1972:0024 - BELDERGBEG, Mayo

NMI Burial Excavation Records

County: Mayo Site name: BELDERGBEG

Sites and Monuments Record No.: N/A Licence number:

Author: Mr. S. Caulfield, Dept of Archaeology, University College Dublin

Site type: Neolithic Settlement

ITM: E 498473m, N 840605m

Latitude, Longitude (decimal degrees): 54.304093, -9.559965

The excavation in Beldergbeg, Co. Mayo which was begun in
November 1971 was resumed on July 4, 1972 and continued until
August 29.

The areas of the site which had produced finds in the first season’s work were concentrated on. In one area which had an extensive spread of charcoal, about 15 flint scrapers, some small sherds of pottery and a cow’s horn were found. The area which had previously yielded broken Neolithic pottery vessels produced further sherds of similar pottery. Further excavation in the area of the late wall which is built on a growth of peat confirmed the two periods of activity on the site.

Half of the circular earth and stone structure, 9m in diameter, was excavated. A wall trench immediately inside the enclosing bank shows that this is in all probability a house. Finds were rare but two broken saddle querns were found and a heat-shattered flint implement. The amount of charcoal within the enclosure in particular in the wall trench suggests that the structure was burnt down.

The most important result from this seasons excavation was the evidence for prehistoric tillage which came from beside the circular enclosure. Plough marks indicating cross— ploughing were recovered over a l0in square area. Overlying the plough marks and extending over an area 20 x 20m was a pattern of ridges and furrows indicating subsequent spade cultivation. The plough marks are the first discovery of this phenomenon in Ireland and the pattern compares with the eight to ten examples known in Britain and the approximately 100 known from the continent. The apparently Neolithic date for the Beldergbeg plough marks makes this evidence of ploughing one of the earliest known in Europe. Its discovery in an open field where there is the opportunity to investigate the extent of the ploughing gives the discovery added significance. Ridge and furrow cultivation overlying plough marks is unparalleled elsewhere.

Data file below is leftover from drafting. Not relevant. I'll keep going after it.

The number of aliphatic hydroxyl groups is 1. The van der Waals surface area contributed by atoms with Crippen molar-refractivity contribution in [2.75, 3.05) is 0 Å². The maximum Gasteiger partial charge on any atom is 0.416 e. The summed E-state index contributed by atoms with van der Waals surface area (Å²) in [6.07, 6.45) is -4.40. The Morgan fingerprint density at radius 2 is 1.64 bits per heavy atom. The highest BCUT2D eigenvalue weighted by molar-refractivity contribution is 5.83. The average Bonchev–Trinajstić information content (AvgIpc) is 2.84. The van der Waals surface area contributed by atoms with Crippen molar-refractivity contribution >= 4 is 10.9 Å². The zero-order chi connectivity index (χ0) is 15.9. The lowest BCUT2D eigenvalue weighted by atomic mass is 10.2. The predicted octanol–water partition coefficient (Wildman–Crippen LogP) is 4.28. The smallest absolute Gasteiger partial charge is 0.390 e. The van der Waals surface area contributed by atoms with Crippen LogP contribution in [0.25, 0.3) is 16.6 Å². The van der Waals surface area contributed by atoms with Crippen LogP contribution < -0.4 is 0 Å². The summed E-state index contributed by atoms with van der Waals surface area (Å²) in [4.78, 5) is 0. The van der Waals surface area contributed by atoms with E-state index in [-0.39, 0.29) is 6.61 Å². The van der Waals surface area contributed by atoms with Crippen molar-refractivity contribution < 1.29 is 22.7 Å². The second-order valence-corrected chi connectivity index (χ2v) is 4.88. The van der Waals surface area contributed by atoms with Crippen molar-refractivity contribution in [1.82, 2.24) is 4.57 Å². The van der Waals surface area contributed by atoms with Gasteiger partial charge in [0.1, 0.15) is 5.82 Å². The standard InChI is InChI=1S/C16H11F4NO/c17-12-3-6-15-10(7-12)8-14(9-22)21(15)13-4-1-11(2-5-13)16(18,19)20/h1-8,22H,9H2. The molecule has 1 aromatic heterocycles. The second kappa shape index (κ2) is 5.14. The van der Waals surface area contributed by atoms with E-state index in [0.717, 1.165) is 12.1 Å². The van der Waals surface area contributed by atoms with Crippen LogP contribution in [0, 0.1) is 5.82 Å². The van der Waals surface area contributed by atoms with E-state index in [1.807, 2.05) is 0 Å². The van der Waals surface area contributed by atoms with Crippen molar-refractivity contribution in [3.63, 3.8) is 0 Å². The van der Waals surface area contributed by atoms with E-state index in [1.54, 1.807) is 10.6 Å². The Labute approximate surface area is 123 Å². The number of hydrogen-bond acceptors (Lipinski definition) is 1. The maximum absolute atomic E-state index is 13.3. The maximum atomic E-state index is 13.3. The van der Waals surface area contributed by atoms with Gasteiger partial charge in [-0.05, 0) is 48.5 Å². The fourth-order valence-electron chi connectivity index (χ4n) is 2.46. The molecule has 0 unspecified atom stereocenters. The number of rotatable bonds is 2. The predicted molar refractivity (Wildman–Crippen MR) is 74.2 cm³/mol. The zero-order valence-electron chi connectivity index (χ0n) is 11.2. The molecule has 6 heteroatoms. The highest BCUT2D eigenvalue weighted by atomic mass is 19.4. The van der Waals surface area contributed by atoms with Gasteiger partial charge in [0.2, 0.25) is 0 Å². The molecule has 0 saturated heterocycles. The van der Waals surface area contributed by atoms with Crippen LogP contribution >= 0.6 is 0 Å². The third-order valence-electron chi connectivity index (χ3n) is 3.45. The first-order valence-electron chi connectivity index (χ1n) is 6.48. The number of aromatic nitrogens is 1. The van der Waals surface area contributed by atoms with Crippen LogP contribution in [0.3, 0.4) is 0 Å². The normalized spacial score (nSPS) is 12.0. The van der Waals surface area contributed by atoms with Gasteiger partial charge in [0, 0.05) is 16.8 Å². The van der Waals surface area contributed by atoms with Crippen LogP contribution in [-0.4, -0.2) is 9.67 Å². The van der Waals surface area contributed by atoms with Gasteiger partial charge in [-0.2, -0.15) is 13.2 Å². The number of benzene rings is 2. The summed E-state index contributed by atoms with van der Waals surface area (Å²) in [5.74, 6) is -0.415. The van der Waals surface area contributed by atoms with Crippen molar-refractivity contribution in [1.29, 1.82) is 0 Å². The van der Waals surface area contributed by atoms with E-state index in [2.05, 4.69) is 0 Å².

The main results of the 1972 season of excavation were therefore the evidence of prehistoric agriculture which was discovered. Apart from the obviously agricultural reason for the enclosing stone walls which led to the excavation of this site, evidence of agricultural activity was forthcoming from the plough marks, ridges and furrows, cowt s horn and saddle querns. The other finds whil~ not very numerous are sufficient to indicate that the two periods of activity on the site took place within Neolithic times.

It is hoped to continue the excavation in the 1973 season.